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Concerning the incorporation of a uniform civil code into the Constitution, the Constituent Assembly engaged in a heated discussion, but failed to reach any conclusion. After the Supreme Court handed down its decision in the Shah Bano Case, the conflict between various socio-religious and political groups regarding UCC reached its acme. However, after deciding several cases that followed a similar outline, the Court has refrained from directly engaging with the issue by referring to it as a matter which falls within the purview of the legislature. This is because the Court believes that the issue is better suited for legislative action. The debate about the UCC has captured the attention of the public in the nation and recent events have helped it gain traction, such as when the Law Commission requested feedback from citizens on how they feel about the implementation of the proposal.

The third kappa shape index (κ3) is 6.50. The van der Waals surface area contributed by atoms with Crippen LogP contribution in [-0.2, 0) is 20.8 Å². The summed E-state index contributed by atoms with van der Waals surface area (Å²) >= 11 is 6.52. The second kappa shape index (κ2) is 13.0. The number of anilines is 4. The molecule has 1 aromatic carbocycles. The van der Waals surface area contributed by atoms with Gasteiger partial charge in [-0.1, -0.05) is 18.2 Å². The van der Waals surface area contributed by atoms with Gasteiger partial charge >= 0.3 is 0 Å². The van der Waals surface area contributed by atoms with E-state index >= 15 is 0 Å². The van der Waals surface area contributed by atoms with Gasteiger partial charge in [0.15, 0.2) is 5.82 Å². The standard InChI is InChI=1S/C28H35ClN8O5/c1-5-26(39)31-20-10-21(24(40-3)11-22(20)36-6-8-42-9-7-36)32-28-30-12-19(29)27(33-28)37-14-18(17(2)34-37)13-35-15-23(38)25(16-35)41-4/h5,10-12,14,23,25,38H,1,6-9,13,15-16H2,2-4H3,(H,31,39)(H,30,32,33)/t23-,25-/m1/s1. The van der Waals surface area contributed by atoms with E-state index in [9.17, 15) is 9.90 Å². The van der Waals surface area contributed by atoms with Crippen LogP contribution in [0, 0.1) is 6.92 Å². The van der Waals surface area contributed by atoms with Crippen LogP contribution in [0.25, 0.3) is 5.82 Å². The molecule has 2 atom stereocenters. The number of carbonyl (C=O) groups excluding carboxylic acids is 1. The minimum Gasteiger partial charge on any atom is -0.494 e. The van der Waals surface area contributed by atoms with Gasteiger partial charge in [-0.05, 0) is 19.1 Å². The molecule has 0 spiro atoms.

It is interesting to follow the path that the discussion on UCC has taken because it passes through three phases that are founded on different normative concerns. These phases are respectively called national consolidation, equality before the law and gender justice. On the other hand, if one takes a closer look, it would appear that there have only been two concerns, namely, the consolidation of the nation and gender justice. It is on the basis of these latter two concerns that the third concern, which is the promotion of equality of laws, is advanced. When we conduct research into the reasons, causes, and purposes of the UCC, we come across a number of analyses in which various commentators list a variety of contributing factors. The main purposes are to achieve national unity and integrity, equality and gender justice, real secularism in India, and clarity, simplicity, and intelligibility in personal laws.